(See page 2 for the German version)
There are those rare times, when you travel somewhere and everything about your journey is just perfect. The weather is nice, people are friendly, the landscape is great… When I went to Yakushima(*) this year in May, that was my perfect journey. Maybe it was because I didn’t expect it to be THAT great from the beginning, although of course all my friends who had been there already, were telling me how amazing it was. And needless to say, I was also really excited to challenge myself with the 10-11 hour hike awaiting us on the island (you need that much time if you want to hike to the Jomon-sugi, the oldest tree on Yakushima (supposedly 6000 years old)).
Further, one of my colleagues had warned me that there is a saying, that on Yakushima it rains 8 days a week. That being said, I was more than pleasently surprised, that we had sunny weather on all four days we spent there! It was as if nature wanted to present itself in its best possible light.
And that was the second thing about Yakushima: The nature there wasn`t great, it was just amazing! The deep green of the forests, the turquoise rivers, the roaring waterfalls, the many deer and monkeys that were looking at us from close by. The huge trees that had begun reaching to the sky thousands of years ago and their long branches and roots that went down into the depths of the earth. The whole island seemed to want to let us know, `you people with your little stairs and bridges and tiny houses can only be here because we allow it`.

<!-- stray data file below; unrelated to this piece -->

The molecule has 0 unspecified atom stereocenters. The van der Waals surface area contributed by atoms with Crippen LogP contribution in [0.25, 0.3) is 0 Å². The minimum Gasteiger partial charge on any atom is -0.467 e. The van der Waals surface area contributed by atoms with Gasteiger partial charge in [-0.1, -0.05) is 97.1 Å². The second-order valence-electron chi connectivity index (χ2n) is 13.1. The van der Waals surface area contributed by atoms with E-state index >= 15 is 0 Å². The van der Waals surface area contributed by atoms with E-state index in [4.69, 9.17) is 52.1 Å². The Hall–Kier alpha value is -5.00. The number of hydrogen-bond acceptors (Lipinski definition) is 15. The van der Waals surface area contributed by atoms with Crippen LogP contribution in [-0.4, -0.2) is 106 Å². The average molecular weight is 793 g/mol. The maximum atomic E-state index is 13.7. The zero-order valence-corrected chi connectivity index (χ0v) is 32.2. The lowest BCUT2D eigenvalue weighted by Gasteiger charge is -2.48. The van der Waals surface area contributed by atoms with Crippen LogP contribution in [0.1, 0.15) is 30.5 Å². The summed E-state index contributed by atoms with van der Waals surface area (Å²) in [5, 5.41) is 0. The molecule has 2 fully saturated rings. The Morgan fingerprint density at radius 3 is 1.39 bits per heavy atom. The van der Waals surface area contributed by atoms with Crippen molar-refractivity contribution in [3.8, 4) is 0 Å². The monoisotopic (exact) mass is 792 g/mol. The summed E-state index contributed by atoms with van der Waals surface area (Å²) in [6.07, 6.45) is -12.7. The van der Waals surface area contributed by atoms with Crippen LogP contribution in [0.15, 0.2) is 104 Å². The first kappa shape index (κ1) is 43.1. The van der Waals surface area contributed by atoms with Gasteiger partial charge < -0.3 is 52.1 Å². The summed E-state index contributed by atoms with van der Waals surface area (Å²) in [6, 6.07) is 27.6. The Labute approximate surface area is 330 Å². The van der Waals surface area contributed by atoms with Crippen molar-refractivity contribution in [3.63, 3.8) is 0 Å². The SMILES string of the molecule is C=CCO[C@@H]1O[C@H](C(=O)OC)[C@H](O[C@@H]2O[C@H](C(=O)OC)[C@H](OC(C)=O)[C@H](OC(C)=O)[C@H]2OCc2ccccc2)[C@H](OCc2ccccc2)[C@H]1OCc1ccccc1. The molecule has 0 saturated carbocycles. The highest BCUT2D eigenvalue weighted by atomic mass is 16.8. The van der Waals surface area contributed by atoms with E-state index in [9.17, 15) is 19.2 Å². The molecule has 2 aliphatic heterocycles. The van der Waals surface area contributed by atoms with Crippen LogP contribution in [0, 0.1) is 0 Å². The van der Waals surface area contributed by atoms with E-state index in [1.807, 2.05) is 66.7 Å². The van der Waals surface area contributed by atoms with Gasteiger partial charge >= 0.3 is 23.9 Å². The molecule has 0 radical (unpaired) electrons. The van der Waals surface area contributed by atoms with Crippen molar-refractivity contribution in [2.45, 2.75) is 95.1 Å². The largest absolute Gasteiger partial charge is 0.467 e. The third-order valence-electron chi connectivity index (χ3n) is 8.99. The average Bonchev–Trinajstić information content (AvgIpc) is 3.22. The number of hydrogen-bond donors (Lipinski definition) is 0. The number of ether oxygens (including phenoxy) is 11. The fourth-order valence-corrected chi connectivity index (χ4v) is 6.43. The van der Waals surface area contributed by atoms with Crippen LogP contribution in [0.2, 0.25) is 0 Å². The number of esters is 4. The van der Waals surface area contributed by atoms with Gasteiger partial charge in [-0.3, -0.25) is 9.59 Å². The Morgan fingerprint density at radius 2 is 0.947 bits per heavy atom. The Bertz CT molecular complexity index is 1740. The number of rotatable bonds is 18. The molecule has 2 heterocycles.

I remember that the first Japanese anime I had seen in cinemas in Germany had been Studio Ghibli`s Princess Mononoke (http://en.wikipedia.org/wiki/Princess_Mononoke), a movie in which the landscapes appearing were inspired by Yakushima`s forests. Now, being in Yakushima for the first time, I was really surprised how much everything resembled the scenery in the movie. The various shades of vibrant green colors, the long intricate roots, moss-covered trees and paths that seemed to lead to ancient mysteries. All this seemed to be full of energy, while transmitting a unique calmness.
As I live in the big city now, I sometimes I like to think back and dream about my hiking adventure on Yakushima, even though I still remember how much my feet had hurt from all the walking. Every single step, on the abandoned railway line, the Suspension bridges and rocks, had been worth it.
In the anime, the story ends with the people winning over the nature and destroying the forest spirits, without thinking about the consequences. In reality, this magical place with its nature will remain like this for the next 100, 1000 oder 10000 years, or so I hope.
(*) Yakushima is a small island in the south of Japan, on Kyushu (Kagoshima prefecture); it is famous for its ancient cedar forest that has been a natural World Heritage Site since 1993. Only about 13,000 people are currently living there, with supposedly the same amout of monkeys and deer.